Sue lives in the Lakes Region of New Hampshire and writes two serial killer thriller series published by Tirgearr Publishing. She also writes true crime for Globe Pequot, the trade division of Rowman & Littlefield Group.Coletta is a proud member of Mystery Writers of America, Sisters in Crime, International Thriller Writers, and the Kill Zone, an award-winning writing blog where she posts every other Monday.

#RBRT Review Team

There is Still Crime! My Review of City of Good Death (The Catalan Crime Thrillers Book 1) by Chris Lloyd. With a Mention of Chris Lloyd’s Latest Book, The Unwanted Dead #TuesdayBookBlog #CrimeCymru

There is Still Crime!

Crime Cymru has three main aims.
– To support crime writers with a real and present relationship with Wales
– To help in the development of new writing talent
– To promote Wales, Welsh culture and Welsh crime writing in particular, to the wider world
.

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Book Description:

A page-turning crime thriller set in Catalonia.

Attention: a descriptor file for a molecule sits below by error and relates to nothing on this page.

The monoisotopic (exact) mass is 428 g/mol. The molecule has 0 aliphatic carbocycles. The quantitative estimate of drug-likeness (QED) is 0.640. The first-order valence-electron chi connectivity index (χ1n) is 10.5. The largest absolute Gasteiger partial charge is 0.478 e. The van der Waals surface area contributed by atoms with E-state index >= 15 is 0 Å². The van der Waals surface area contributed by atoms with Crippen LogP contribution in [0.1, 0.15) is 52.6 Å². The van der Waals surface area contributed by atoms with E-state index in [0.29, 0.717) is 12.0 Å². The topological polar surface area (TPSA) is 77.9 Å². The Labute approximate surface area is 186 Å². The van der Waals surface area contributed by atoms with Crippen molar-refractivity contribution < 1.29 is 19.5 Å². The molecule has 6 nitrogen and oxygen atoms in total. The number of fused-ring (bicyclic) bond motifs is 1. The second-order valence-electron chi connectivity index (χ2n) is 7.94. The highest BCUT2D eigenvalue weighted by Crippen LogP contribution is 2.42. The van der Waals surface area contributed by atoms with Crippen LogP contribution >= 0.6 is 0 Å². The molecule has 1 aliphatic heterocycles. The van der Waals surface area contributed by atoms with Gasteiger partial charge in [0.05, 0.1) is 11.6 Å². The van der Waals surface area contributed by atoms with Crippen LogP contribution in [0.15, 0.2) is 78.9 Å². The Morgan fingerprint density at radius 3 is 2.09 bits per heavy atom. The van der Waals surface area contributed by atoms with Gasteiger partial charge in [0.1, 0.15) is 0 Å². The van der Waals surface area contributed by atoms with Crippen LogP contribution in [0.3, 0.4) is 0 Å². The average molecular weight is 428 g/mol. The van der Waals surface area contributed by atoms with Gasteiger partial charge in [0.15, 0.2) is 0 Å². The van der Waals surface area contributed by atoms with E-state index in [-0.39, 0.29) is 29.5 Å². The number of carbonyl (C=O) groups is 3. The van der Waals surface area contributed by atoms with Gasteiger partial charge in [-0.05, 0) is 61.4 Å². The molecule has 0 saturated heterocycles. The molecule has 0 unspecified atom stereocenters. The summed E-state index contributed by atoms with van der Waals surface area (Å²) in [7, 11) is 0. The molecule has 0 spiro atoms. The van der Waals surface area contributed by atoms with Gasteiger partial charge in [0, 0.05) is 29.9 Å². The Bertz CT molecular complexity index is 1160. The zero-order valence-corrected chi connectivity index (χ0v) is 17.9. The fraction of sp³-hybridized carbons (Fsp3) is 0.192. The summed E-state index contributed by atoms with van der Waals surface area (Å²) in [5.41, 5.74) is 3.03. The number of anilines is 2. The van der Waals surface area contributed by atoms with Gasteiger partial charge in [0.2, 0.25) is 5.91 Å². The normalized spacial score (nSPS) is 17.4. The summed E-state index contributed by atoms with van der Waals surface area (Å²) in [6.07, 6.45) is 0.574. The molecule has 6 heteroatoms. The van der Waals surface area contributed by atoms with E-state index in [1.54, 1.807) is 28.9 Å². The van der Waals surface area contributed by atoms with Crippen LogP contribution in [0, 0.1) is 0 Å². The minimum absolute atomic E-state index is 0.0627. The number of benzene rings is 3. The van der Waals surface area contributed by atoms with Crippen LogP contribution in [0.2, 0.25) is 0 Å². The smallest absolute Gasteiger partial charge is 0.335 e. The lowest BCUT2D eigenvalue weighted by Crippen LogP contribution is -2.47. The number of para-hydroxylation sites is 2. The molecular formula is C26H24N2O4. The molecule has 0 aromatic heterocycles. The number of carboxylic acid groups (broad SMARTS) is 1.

killer is targeting figures of corruption in the Catalan city of Girona, with each corpse posed in a way whose meaning no one can fathom

Elisenda Domènech, the head of Girona’s newly-formed Serious Crime Unit, believes the attacker is drawing on the city’s legends to choose his targets, but soon finds her investigation is blocked at every turn.

Battling against the press, the public and even her colleagues, she is forced to question her own values. When the attacks start to include less deserving victims, however, the pressure is suddenly on Elisenda to stop him.

A gripping series sure to appeal to readers of Val McDermid and the Inspector Montalbano novels

My Review:

I really enjoyed City of Good Death. Chris Lloyd has an easy writing style and, although both Girona and its history and legends of Catalonia were unknown to me it didn’t detract from what is a a clever and intricate plot, It’s also an astute study in human nature, where evil deeds are seen as retribution and values are twisted to justify immoral acts.